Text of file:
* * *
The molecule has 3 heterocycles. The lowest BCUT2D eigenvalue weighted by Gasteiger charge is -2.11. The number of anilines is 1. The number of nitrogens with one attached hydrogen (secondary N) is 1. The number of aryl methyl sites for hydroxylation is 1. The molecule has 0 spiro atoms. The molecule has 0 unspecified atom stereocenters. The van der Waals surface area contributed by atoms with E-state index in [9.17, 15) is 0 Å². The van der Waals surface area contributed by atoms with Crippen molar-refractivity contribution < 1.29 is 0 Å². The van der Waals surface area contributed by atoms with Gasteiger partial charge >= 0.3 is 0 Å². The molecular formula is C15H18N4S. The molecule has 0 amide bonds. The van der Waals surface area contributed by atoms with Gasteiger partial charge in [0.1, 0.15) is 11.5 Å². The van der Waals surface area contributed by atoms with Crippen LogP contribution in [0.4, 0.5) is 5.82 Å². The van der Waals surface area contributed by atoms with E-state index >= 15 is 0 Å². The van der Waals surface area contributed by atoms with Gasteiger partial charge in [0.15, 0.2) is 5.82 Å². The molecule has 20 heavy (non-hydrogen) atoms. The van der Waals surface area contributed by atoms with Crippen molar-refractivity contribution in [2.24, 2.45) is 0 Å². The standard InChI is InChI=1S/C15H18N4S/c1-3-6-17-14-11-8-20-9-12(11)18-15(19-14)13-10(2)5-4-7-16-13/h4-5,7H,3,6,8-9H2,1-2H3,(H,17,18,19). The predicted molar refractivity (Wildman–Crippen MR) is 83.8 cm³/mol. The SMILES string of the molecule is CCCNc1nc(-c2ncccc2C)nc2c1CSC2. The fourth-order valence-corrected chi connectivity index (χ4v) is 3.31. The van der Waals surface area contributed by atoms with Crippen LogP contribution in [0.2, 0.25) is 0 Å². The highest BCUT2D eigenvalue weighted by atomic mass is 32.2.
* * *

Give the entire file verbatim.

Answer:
The molecule has 3 heterocycles. The lowest BCUT2D eigenvalue weighted by Gasteiger charge is -2.11. The number of anilines is 1. The number of nitrogens with one attached hydrogen (secondary N) is 1. The number of aryl methyl sites for hydroxylation is 1. The molecule has 0 spiro atoms. The molecule has 0 unspecified atom stereocenters. The van der Waals surface area contributed by atoms with E-state index in [9.17, 15) is 0 Å². The van der Waals surface area contributed by atoms with Crippen molar-refractivity contribution < 1.29 is 0 Å². The van der Waals surface area contributed by atoms with Gasteiger partial charge >= 0.3 is 0 Å². The molecular formula is C15H18N4S. The molecule has 0 amide bonds. The van der Waals surface area contributed by atoms with Gasteiger partial charge in [0.1, 0.15) is 11.5 Å². The van der Waals surface area contributed by atoms with Crippen LogP contribution in [0.4, 0.5) is 5.82 Å². The van der Waals surface area contributed by atoms with E-state index >= 15 is 0 Å². The van der Waals surface area contributed by atoms with Gasteiger partial charge in [0.15, 0.2) is 5.82 Å². The molecule has 20 heavy (non-hydrogen) atoms. The van der Waals surface area contributed by atoms with Crippen molar-refractivity contribution in [2.24, 2.45) is 0 Å². The standard InChI is InChI=1S/C15H18N4S/c1-3-6-17-14-11-8-20-9-12(11)18-15(19-14)13-10(2)5-4-7-16-13/h4-5,7H,3,6,8-9H2,1-2H3,(H,17,18,19). The predicted molar refractivity (Wildman–Crippen MR) is 83.8 cm³/mol. The SMILES string of the molecule is CCCNc1nc(-c2ncccc2C)nc2c1CSC2. The fourth-order valence-corrected chi connectivity index (χ4v) is 3.31. The van der Waals surface area contributed by atoms with Crippen LogP contribution in [0.2, 0.25) is 0 Å². The highest BCUT2D eigenvalue weighted by atomic mass is 32.2.